Knowing what pushes your buttons upfront is the perfect offense to avoiding anger altogether. My triggers are lack of sleep and not having my husband home. He is gone on and off for work, and I frequently find myself losing my patience when he’s not around.
So for me, I have to allow other things around the house slide to ensure I get enough rest at night. And if my husband is gone for work, I need to make arrangements for a babysitter every now and again, so I can catch my breath.
Other examples of triggers may be…
- Not nourishing your body with a healthy diet.
- Too much technology (I’m guilty!).
- Not taking time for yourself (Even if it’s just for one hour a week!).
- Staying inside too much.
- Working too many hours.
- Taking your kids to places, where you know they will act out.
- Not spending enough time with other adults (and only spending time with your kids).
For each parent, the trigger is different. It could be anything. But we have to know what will set us off in order to prevent it from happening. Diving deeper into triggers is something my friend Amanda does an amazing job explaining. She taught me how to recognize all my triggers and how to avoid them in a way that was realistic.
Know your calming strategies.
Because no matter how well you manage your triggers, there is always going to be a time when we get angry again. We are human. We are going to yell and get mad. That’s okay. Because when we get angry, we are going to arm ourselves with calming strategies.
For me, music and essential oils are my go-to calming aids when I’m feeling angry and frustrated with my kids. I turn up the music in the car or I turn on Pandora at home. I put on my stress away essential oil to my wrists and over my heart and I go to my happy place.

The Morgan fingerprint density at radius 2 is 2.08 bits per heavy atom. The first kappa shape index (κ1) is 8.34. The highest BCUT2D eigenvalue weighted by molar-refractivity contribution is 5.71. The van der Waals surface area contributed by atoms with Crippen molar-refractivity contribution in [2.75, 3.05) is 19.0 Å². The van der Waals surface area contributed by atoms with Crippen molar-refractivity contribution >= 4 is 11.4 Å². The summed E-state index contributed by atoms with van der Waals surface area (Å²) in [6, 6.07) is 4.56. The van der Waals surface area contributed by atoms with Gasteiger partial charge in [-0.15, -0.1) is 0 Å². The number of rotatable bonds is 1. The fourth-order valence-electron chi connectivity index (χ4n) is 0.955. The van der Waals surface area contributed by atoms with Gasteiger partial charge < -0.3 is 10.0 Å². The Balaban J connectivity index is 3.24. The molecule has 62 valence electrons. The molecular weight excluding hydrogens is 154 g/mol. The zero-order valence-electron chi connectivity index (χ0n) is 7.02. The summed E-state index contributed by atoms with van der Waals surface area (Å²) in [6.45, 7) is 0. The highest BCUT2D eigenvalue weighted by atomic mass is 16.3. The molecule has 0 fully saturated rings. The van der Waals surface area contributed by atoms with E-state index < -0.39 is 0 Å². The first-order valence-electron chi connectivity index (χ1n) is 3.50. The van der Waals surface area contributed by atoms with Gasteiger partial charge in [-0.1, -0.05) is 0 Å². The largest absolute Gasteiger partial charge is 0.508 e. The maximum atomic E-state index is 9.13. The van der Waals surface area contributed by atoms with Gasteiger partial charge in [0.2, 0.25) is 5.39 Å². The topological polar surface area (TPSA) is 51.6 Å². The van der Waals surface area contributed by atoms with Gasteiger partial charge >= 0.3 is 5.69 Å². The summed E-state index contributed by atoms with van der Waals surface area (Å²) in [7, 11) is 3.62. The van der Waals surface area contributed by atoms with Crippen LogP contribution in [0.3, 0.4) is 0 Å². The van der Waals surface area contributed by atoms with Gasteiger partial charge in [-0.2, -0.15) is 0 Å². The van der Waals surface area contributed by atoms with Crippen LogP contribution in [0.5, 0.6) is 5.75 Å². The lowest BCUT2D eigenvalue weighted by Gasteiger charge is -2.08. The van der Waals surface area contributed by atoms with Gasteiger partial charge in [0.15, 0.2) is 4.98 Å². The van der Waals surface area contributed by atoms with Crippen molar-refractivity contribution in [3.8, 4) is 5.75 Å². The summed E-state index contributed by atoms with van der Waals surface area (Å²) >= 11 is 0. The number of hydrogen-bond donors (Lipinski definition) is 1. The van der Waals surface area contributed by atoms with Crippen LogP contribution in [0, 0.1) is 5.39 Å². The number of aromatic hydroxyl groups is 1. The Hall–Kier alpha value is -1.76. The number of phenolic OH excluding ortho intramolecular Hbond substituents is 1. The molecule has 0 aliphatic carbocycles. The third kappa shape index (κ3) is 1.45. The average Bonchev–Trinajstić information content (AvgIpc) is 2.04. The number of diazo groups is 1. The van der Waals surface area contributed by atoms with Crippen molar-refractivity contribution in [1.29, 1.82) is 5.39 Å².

Once I’ve calmed down enough, I talk to my son and work out the necessary consequences. Disciplining my son when I’m calm works ten times better than when I’m angry. When I’m angry we get into a big fight, everyone’s feelings are hurt, and we’ve accomplished very little in terms of better behavior.
Do you wonder why I screamed in the car?
My son refused to go to the bathroom at the outdoor park even though he was wetting his pants. He wanted to keep playing. And he didn’t want me to stop him and make him go to the bathroom. Isn’t that the silliest thing ever to fight about?
Basically, we were fighting over a bathroom break.
That’s the part about anger in motherhood that we don’t always talk about. The part where we feel so angry and frustrated with our kids that we lose it over something silly.
Let’s be real though.
Anger in motherhood isn’t about one frustrating moment that happens during the day. Anger in motherhood is a culmination of daily frustrations that build and build until we break.
Resources for a calmer home:
If you are looking for a better way to manage anger and feel more positive in motherhood, check out these posts:
- The Most Important Words You’ll Ever Say to an Upset Child
- Parenting Anger Isn’t The Problem: How to Communicate With Kids Effectively When You’re Angry
- The Most Important Thing You Can Do After You Yell at Your Kids
- 8 Ways to Get Your Kids to Listen Without Yelling